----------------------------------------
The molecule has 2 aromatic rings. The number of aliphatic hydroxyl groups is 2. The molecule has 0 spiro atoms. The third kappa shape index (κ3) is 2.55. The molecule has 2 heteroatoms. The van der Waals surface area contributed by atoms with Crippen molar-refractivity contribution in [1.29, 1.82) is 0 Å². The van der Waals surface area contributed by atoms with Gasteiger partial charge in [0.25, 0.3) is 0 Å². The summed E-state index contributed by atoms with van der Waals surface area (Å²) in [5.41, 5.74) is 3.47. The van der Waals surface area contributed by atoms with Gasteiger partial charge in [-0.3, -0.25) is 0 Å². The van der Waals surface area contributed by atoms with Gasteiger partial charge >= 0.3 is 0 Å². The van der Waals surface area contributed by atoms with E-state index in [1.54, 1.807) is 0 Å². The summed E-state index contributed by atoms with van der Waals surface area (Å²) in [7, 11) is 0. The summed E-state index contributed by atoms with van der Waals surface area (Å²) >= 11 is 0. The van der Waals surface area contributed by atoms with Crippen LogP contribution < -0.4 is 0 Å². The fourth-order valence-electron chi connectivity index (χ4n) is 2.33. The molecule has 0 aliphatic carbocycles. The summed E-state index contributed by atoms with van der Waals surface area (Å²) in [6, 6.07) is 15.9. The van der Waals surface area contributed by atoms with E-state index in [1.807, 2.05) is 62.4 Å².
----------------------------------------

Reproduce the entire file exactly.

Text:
The molecule has 2 aromatic rings. The number of aliphatic hydroxyl groups is 2. The molecule has 0 spiro atoms. The third kappa shape index (κ3) is 2.55. The molecule has 2 heteroatoms. The van der Waals surface area contributed by atoms with Crippen molar-refractivity contribution in [1.29, 1.82) is 0 Å². The van der Waals surface area contributed by atoms with Gasteiger partial charge in [0.25, 0.3) is 0 Å². The summed E-state index contributed by atoms with van der Waals surface area (Å²) in [5.41, 5.74) is 3.47. The van der Waals surface area contributed by atoms with Gasteiger partial charge in [-0.3, -0.25) is 0 Å². The van der Waals surface area contributed by atoms with Gasteiger partial charge >= 0.3 is 0 Å². The van der Waals surface area contributed by atoms with E-state index in [1.54, 1.807) is 0 Å². The summed E-state index contributed by atoms with van der Waals surface area (Å²) in [7, 11) is 0. The summed E-state index contributed by atoms with van der Waals surface area (Å²) >= 11 is 0. The van der Waals surface area contributed by atoms with Crippen LogP contribution < -0.4 is 0 Å². The fourth-order valence-electron chi connectivity index (χ4n) is 2.33. The molecule has 0 aliphatic carbocycles. The summed E-state index contributed by atoms with van der Waals surface area (Å²) in [6, 6.07) is 15.9. The van der Waals surface area contributed by atoms with E-state index in [1.807, 2.05) is 62.4 Å².